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I hadn’t asked a question, but I’m marking that as the solution anyway!

6M62 and v10’s Project Indices, meanwhile, tell us under Tokens that both “[anything]” and “[something]” are the same as “[thing]”.

“[anybody]” - same as “[someone]”
“[anyone]” - same as “[someone]”
“[anything]” - same as “[thing]”
“[other things]”
“[somebody]” - same as “[someone]”
“[something]” - same as “[thing]”
“[something preferably held]”
“[things inside]”
“[things preferably held]”
“[a time period]”


As you know, that’s not true either. ‘[anything]’==’[any thing]’<>’[thing]’

Also, ‘[any something]’==’[any thing]’<>’[any object]’ (NB ‘[any object]’ is permitted syntax even though ‘[object]’ is not)

So, ‘[thing]’ and ‘[any thing]’ and ‘[any something]’ seem to be a special case.as grammar tokens in restricting their meaning to actual things. Elsewhere, in grammar lines, ‘[something]’ and ‘[things]’ seem to refer to objects, although I haven’t exhaustively tested.

In particular ‘[something preferably held]’==’[object preferably held]’<>’[thing preferably held]’ , although the latter two are disallowed syntax and ‘[thing preferably held]’ I think has no equivalent token…

Double sigh

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I don’t think that [something preferably held] matches objects.

Understand "foo [something]" as examining.
Understand "bar [something preferably held]" as examining. 
>foo north
You see nothing unexpected in that direction.

>bar north
You can't see any such thing.
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Aaaarggh! But this appears to be a quirk of the treatment of scope with respect to directions, not of the object vs thing restriction created by ‘something preferably held’.

As noted elsewhere, directions are normally hard-coded as being in scope even though they fail the I6 routine TestScope(). Perhaps that’s the reason they are treated anomalously here.

Putting regions, rooms and directions explicitly into scope with ‘After deciding the scope of the player…’ (which mean they all pass TestScope()) allows all to be referenced by ‘something preferably held’.

EDIT: I guess Mr Nelson’s defence for not incorporating the hard-coding of scope for directions into ‘something preferably held’ would be that it’s not easy to conceive a situation where an action using this token might sensibly need to act on a direction. Although I’m sure someone could dream one up!


Ah yes, you’re right.

Edit: I doubt that this behaviour is intended. It looks to me like an accidental consequence of the way that NounDomain is called when parsing held tokens. It might be considered a bug, since the behaviour is not as specified in the documentation.

[The relevant passage is Section 49 “SearchScope” of CommandParserKit, which asserts that directions are always added when searching scope for the room of the current actor, except when parsing multiinside or creature tokens. Parsing a held token does search scope for the room. But because the actor’s possessions are prioritized, the room is passed to NounDomain as the second domain variable rather than the first (see Parse Token Letter D). That prevents the code which adds directions to scope from firing.]


Yeeeesh. The unintuitiveness is extreme; I’m not even following it any more. And I often want to put rooms in scope.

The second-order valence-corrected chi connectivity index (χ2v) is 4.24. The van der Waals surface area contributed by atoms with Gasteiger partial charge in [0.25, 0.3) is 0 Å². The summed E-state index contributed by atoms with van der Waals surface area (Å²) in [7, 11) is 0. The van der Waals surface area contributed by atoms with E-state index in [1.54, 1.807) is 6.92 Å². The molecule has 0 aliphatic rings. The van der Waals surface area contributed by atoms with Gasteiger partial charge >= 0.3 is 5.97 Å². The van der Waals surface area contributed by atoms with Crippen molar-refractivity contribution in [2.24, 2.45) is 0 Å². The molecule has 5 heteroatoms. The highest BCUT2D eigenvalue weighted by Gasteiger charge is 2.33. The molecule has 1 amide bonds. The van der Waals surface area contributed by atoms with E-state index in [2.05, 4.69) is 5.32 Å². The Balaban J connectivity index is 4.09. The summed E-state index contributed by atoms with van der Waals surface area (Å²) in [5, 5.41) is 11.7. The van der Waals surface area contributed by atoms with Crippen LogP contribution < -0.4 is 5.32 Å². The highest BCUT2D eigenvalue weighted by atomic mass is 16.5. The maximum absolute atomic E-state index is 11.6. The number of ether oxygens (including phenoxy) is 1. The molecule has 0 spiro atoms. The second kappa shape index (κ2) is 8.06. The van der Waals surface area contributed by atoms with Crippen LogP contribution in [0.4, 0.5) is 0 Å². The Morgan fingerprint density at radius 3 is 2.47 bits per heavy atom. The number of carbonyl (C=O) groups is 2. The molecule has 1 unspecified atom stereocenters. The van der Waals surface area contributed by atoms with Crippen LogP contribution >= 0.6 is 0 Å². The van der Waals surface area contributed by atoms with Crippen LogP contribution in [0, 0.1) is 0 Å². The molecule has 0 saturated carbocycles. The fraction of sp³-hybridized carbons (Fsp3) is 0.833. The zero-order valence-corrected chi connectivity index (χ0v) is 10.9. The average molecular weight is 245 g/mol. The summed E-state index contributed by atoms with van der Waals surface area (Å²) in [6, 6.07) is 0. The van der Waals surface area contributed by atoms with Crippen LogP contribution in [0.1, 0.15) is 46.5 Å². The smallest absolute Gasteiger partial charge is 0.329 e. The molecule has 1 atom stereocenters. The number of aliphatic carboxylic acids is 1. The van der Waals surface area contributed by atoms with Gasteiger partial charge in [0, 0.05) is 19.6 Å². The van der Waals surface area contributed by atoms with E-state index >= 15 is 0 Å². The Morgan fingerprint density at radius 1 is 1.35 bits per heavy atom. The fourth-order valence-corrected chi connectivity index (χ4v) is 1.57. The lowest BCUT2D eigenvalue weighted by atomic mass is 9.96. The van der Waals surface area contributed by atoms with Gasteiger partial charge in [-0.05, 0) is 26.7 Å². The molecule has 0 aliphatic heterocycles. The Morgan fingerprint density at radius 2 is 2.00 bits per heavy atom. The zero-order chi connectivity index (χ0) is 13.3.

Is it possible for the community to come up with a desired specification, and possibly a set of patches, and ask Dr. Nelson to straighten this out?

This quirk only affects directions, not rooms, and hardly seems important enough to be worth bothering about. As Peter says, it’s not easy to imagine a case where it would matter. And it’s easy enough for the user to write a rule to add directions to scope if it did matter.

If we were bothered to change it, I imagine it would be easy. It might just be a matter of changing the condition in Parser Template 49 SearchScope (c.2) from

(domain1 == actors_location)

to something like

((domain1 == actors_location) || (domain2 == actors_location)).

(But that might have effects that I haven’t appreciated; I haven’t gone into this code in detail, and I am not fluent in I6.) More simply, the annotation for that clause could just be changed from “For all other tokens except creature…” to “For all other tokens except creature and held…”.

For my own use, I’ve come up with this to enforce that touchable must be tangible.

To decide what K is a/-- null (name of kind of value K): (- nothing -)

This is the basic tangibility rule:
  let intangible1 be the null object;
  let intangible2 be the null object;
  if the action requires a touchable noun and the noun is not a thing, now intangible1 is the noun;
  if the action requires a touchable second noun and the second noun is not a thing begin;
    if intangible1 is the null object, now intangible1 is the second noun;
    else now intangible2 is the second noun;
  end if;
  if intangible1 is not nothing begin;
    if the action is not silent begin;
      if the actor is the player, say "[We] [need] something more concrete than [intangible1][if intangible2 is not the null object] and [intangible2][end if]." (A);
      else say "[the person asked] [don't] understand exactly how that would work." (B);
    end if;
    stop the action;
  end if;

The basic tangibility rule does nothing when the action name part of the current action is the listening to action or the action name part of the current action is the smelling action.

The basic tangibility rule is listed before the basic accessibility rule in the action-processing rules.

The can only take things rule is not listed in any rulebook.

One suggestion: I think you could encompass all the different “requires touchable but not tangible” conditions with a class of actions:

Smelling is doing something to intangibles.
Listening to is doing something to intangibles.

The basic tangibility rule does nothing when doing something to intangibles.

Or you could put this into a condition at the top of the rule, but the end result is the same. Makes it easier to define further “doing something to intangibles” actions.